Why Do People Drop Out Of University

In recent times, dropping out of school has become a growing trend among higher learning students especially those in the university. Details from a recent research carried out by the Higher Education Statistics Agency in 2011 and 2012; show that about six point seven percent of students drop out of university after a year. The figure depicts a rising phenomenon that needs immediate address for the root reasons to be established, and practical solutions proffered. It has emerged that over 73,450 students are never projected to finish the course they commenced because of transferring to another University, dropping out or graduating with a different qualification. The ever-increasing number of dropout is raising legitimate concerns of the courses the students enroll in, not meeting their needs. As a result, this lessens the prestige of the institutions of higher learning, as the role it is expected to serve is not realized.

I When a student joins a university, he/she comes from a situation that is so personal and incomparable to another. Others rarely know the situation as someone may be working to meet his or her individual needs. The issue of particular needs ought to be joined to own goals; while needs are an everyday occurrence, goals are long-term realizations. For instance, an individual may gain employment while still studying and as time goes by; he/she realizes that financial independence is of utmost importance than a degree. In addition, the time spent in studying may become detrimental to their long-term goal of achieving financial independence. At this point, their chances of dropping out of school are realistically high. Many students, especially those already working, find themselves in the dilemma of continuing with their studies or quitting their jobs.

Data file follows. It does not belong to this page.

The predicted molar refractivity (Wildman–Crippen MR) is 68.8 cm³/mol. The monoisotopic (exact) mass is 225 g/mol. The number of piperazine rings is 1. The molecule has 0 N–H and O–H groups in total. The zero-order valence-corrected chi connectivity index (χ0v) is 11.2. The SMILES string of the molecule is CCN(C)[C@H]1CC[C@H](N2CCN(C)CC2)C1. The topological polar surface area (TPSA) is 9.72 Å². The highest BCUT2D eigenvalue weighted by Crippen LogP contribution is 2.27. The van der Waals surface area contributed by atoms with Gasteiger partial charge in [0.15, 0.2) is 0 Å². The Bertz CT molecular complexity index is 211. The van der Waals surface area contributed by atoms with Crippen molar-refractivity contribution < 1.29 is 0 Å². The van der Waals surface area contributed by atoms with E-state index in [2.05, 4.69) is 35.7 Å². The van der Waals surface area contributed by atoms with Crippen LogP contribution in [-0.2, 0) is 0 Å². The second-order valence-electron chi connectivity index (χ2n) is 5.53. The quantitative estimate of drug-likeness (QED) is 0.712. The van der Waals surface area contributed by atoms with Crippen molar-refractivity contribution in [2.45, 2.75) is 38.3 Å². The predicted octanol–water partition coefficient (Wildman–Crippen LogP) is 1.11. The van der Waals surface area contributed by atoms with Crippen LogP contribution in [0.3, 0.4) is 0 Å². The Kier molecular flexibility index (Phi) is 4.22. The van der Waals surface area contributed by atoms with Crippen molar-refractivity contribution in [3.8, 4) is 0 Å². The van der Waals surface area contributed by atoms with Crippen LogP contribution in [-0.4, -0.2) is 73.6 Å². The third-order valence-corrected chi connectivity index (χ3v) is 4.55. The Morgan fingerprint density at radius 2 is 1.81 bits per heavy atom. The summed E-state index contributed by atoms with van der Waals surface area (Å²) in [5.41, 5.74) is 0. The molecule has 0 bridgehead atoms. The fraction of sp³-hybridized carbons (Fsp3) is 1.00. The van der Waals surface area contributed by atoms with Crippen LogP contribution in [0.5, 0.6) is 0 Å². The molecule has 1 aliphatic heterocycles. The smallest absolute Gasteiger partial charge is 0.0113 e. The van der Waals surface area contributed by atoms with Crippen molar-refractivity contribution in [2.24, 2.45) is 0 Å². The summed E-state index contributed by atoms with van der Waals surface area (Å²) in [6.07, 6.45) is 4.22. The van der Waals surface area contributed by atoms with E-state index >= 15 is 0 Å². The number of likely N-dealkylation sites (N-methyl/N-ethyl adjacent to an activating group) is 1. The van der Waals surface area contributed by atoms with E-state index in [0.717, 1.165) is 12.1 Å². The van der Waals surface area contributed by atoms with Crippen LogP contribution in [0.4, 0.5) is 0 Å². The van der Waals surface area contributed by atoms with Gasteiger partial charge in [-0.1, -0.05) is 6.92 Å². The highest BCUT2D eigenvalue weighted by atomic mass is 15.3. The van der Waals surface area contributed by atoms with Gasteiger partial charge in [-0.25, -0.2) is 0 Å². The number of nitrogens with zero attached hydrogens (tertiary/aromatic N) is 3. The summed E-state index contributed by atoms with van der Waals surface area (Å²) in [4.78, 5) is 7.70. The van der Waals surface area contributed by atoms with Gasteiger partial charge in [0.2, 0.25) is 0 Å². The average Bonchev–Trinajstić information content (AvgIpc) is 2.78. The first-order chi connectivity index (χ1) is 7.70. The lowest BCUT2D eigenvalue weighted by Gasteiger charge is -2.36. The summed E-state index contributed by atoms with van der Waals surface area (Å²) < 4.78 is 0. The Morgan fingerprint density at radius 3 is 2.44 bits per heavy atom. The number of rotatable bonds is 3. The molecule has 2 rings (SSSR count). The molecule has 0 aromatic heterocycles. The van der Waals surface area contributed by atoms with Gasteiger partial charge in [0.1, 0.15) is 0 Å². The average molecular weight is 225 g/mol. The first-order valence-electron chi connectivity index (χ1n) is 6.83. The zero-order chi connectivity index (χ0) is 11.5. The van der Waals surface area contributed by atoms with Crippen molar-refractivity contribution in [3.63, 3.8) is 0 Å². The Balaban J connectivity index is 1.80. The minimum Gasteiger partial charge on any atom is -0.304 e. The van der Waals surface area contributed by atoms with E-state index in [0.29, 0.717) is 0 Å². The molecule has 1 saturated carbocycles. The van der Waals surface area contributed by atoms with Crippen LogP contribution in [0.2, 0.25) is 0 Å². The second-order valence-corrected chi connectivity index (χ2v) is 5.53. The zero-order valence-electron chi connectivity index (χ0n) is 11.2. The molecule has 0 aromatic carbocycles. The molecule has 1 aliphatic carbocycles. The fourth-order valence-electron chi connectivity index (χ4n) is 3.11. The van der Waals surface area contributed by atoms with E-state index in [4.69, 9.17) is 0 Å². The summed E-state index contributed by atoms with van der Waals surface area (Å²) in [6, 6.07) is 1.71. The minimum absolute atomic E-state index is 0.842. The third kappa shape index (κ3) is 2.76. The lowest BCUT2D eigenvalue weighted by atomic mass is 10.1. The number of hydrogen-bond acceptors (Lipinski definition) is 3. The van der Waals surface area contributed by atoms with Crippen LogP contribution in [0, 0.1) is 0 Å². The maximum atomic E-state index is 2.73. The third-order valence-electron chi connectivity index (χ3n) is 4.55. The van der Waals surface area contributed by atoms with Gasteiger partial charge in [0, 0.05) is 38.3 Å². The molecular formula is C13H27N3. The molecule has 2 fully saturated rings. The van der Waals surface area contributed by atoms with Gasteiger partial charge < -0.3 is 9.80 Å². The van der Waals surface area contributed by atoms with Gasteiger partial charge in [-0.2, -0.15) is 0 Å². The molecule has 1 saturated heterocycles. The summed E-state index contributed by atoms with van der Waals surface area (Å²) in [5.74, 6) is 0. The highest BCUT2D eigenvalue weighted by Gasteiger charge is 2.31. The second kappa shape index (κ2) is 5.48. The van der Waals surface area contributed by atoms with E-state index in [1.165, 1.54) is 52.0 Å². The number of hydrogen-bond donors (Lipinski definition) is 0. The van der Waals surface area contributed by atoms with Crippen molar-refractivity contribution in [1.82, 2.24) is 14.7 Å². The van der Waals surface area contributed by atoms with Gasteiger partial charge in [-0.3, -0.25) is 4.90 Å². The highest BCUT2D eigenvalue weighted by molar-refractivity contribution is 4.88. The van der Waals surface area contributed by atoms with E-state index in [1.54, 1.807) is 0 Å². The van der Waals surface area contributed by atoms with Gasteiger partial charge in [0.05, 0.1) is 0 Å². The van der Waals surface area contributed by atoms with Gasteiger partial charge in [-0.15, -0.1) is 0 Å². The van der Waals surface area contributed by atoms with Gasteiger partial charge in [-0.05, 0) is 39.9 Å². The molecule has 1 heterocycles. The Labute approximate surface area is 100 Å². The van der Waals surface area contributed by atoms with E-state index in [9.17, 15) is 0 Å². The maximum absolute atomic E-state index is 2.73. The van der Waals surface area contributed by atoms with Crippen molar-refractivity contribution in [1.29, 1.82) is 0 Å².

I The high number of undergraduates also is a factor that needs recognition. Most universities have metamorphosed to a mass churn out of graduates. They carry out huge student admission but acquire a lesser number of lecturers to handle the massive influx. In return, this leads to overcrowding in the institutions. Consequently, it leads to overstretching of the few instructors available leading to lack of personal attention and guidance to the students. This kind of working environment is problematic occasioning a scarcity of guidance and nurturing of intellectual potential that is vital to a learner. Growing up intellectually in an unstructured environment where instruction and care are missing does not augur well to university students resulting in the high number of dropouts.